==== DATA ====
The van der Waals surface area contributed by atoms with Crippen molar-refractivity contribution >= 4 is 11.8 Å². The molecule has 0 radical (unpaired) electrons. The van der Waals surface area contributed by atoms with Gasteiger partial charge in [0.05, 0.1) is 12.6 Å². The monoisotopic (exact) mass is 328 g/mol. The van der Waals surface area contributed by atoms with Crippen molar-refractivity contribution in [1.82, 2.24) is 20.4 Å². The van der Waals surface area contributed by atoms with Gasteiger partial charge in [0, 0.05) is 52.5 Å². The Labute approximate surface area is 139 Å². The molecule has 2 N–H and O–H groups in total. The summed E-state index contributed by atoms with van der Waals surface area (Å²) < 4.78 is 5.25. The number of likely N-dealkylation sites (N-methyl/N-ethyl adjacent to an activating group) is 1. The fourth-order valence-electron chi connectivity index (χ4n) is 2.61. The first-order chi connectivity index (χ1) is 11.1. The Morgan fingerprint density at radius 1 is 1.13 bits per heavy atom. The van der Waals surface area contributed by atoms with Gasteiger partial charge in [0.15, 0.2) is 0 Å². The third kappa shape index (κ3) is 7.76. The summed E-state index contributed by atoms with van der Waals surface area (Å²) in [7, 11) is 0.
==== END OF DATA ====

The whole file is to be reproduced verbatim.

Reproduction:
The van der Waals surface area contributed by atoms with Crippen molar-refractivity contribution >= 4 is 11.8 Å². The molecule has 0 radical (unpaired) electrons. The van der Waals surface area contributed by atoms with Gasteiger partial charge in [0.05, 0.1) is 12.6 Å². The monoisotopic (exact) mass is 328 g/mol. The van der Waals surface area contributed by atoms with Crippen molar-refractivity contribution in [1.82, 2.24) is 20.4 Å². The van der Waals surface area contributed by atoms with Gasteiger partial charge in [0, 0.05) is 52.5 Å². The Labute approximate surface area is 139 Å². The molecule has 2 N–H and O–H groups in total. The summed E-state index contributed by atoms with van der Waals surface area (Å²) < 4.78 is 5.25. The number of likely N-dealkylation sites (N-methyl/N-ethyl adjacent to an activating group) is 1. The fourth-order valence-electron chi connectivity index (χ4n) is 2.61. The first-order chi connectivity index (χ1) is 11.1. The Morgan fingerprint density at radius 1 is 1.13 bits per heavy atom. The van der Waals surface area contributed by atoms with Gasteiger partial charge in [0.15, 0.2) is 0 Å². The third kappa shape index (κ3) is 7.76. The summed E-state index contributed by atoms with van der Waals surface area (Å²) in [7, 11) is 0.